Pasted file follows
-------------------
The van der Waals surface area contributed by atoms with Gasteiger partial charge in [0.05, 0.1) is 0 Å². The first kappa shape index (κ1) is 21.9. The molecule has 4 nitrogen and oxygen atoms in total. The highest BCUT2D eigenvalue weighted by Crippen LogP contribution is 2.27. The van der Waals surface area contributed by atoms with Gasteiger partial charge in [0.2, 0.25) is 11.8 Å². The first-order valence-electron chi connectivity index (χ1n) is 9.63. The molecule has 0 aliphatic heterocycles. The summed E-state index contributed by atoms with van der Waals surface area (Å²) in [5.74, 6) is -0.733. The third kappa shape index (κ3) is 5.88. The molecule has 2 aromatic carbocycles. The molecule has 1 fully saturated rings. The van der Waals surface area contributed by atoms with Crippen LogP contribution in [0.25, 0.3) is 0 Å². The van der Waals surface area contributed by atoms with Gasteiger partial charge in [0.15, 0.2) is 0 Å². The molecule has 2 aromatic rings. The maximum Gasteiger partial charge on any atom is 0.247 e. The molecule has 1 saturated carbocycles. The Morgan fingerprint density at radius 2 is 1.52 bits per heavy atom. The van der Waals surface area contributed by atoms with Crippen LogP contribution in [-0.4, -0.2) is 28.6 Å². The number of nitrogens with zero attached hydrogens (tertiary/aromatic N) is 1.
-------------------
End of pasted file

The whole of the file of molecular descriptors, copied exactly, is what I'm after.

The van der Waals surface area contributed by atoms with Gasteiger partial charge in [0.05, 0.1) is 0 Å². The first kappa shape index (κ1) is 21.9. The molecule has 4 nitrogen and oxygen atoms in total. The highest BCUT2D eigenvalue weighted by Crippen LogP contribution is 2.27. The van der Waals surface area contributed by atoms with Gasteiger partial charge in [0.2, 0.25) is 11.8 Å². The first-order valence-electron chi connectivity index (χ1n) is 9.63. The molecule has 0 aliphatic heterocycles. The summed E-state index contributed by atoms with van der Waals surface area (Å²) in [5.74, 6) is -0.733. The third kappa shape index (κ3) is 5.88. The molecule has 2 aromatic carbocycles. The molecule has 1 fully saturated rings. The van der Waals surface area contributed by atoms with Crippen LogP contribution in [0.25, 0.3) is 0 Å². The van der Waals surface area contributed by atoms with Gasteiger partial charge in [0.15, 0.2) is 0 Å². The molecule has 2 aromatic rings. The maximum Gasteiger partial charge on any atom is 0.247 e. The molecule has 1 saturated carbocycles. The Morgan fingerprint density at radius 2 is 1.52 bits per heavy atom. The van der Waals surface area contributed by atoms with Crippen LogP contribution in [-0.4, -0.2) is 28.6 Å². The number of nitrogens with zero attached hydrogens (tertiary/aromatic N) is 1.